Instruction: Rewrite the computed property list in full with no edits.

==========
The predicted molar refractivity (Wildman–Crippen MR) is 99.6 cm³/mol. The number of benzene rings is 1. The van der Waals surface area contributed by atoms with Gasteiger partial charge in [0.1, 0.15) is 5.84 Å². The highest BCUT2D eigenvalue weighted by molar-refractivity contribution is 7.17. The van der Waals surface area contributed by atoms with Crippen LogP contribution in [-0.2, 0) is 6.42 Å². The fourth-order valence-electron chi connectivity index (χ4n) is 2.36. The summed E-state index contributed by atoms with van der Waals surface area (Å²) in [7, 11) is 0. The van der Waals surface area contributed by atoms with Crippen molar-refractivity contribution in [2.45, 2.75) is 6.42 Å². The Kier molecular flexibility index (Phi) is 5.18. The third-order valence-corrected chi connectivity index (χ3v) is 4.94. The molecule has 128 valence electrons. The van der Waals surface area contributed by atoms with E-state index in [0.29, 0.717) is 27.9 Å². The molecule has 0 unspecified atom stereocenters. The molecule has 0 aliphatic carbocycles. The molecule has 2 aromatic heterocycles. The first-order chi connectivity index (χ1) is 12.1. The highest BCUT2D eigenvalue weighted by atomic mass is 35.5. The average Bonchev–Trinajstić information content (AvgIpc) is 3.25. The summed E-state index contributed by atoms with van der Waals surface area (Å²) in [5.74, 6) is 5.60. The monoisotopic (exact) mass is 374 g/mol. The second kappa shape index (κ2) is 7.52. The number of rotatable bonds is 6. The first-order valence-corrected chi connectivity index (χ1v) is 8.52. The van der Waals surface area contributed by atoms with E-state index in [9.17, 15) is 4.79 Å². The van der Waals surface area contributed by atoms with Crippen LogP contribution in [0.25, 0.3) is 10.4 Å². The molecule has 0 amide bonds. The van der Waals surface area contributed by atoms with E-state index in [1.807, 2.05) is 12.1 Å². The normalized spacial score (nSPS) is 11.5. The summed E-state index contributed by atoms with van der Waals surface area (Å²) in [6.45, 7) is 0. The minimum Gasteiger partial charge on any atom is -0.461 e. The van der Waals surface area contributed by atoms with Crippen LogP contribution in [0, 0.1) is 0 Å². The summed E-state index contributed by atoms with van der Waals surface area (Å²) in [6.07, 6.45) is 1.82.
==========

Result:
The predicted molar refractivity (Wildman–Crippen MR) is 99.6 cm³/mol. The number of benzene rings is 1. The van der Waals surface area contributed by atoms with Gasteiger partial charge in [0.1, 0.15) is 5.84 Å². The highest BCUT2D eigenvalue weighted by molar-refractivity contribution is 7.17. The van der Waals surface area contributed by atoms with Crippen LogP contribution in [-0.2, 0) is 6.42 Å². The fourth-order valence-electron chi connectivity index (χ4n) is 2.36. The summed E-state index contributed by atoms with van der Waals surface area (Å²) in [7, 11) is 0. The van der Waals surface area contributed by atoms with Crippen molar-refractivity contribution in [2.45, 2.75) is 6.42 Å². The Kier molecular flexibility index (Phi) is 5.18. The third-order valence-corrected chi connectivity index (χ3v) is 4.94. The molecule has 128 valence electrons. The van der Waals surface area contributed by atoms with E-state index in [0.29, 0.717) is 27.9 Å². The molecule has 0 unspecified atom stereocenters. The molecule has 0 aliphatic carbocycles. The molecule has 2 aromatic heterocycles. The first-order chi connectivity index (χ1) is 12.1. The highest BCUT2D eigenvalue weighted by atomic mass is 35.5. The average Bonchev–Trinajstić information content (AvgIpc) is 3.25. The summed E-state index contributed by atoms with van der Waals surface area (Å²) in [5.74, 6) is 5.60. The monoisotopic (exact) mass is 374 g/mol. The second kappa shape index (κ2) is 7.52. The number of rotatable bonds is 6. The first-order valence-corrected chi connectivity index (χ1v) is 8.52. The van der Waals surface area contributed by atoms with E-state index in [9.17, 15) is 4.79 Å². The van der Waals surface area contributed by atoms with Crippen LogP contribution in [0.25, 0.3) is 10.4 Å². The molecule has 0 amide bonds. The van der Waals surface area contributed by atoms with E-state index in [1.807, 2.05) is 12.1 Å². The normalized spacial score (nSPS) is 11.5. The summed E-state index contributed by atoms with van der Waals surface area (Å²) in [6.45, 7) is 0. The minimum Gasteiger partial charge on any atom is -0.461 e. The van der Waals surface area contributed by atoms with Crippen LogP contribution in [0, 0.1) is 0 Å². The summed E-state index contributed by atoms with van der Waals surface area (Å²) in [6.07, 6.45) is 1.82.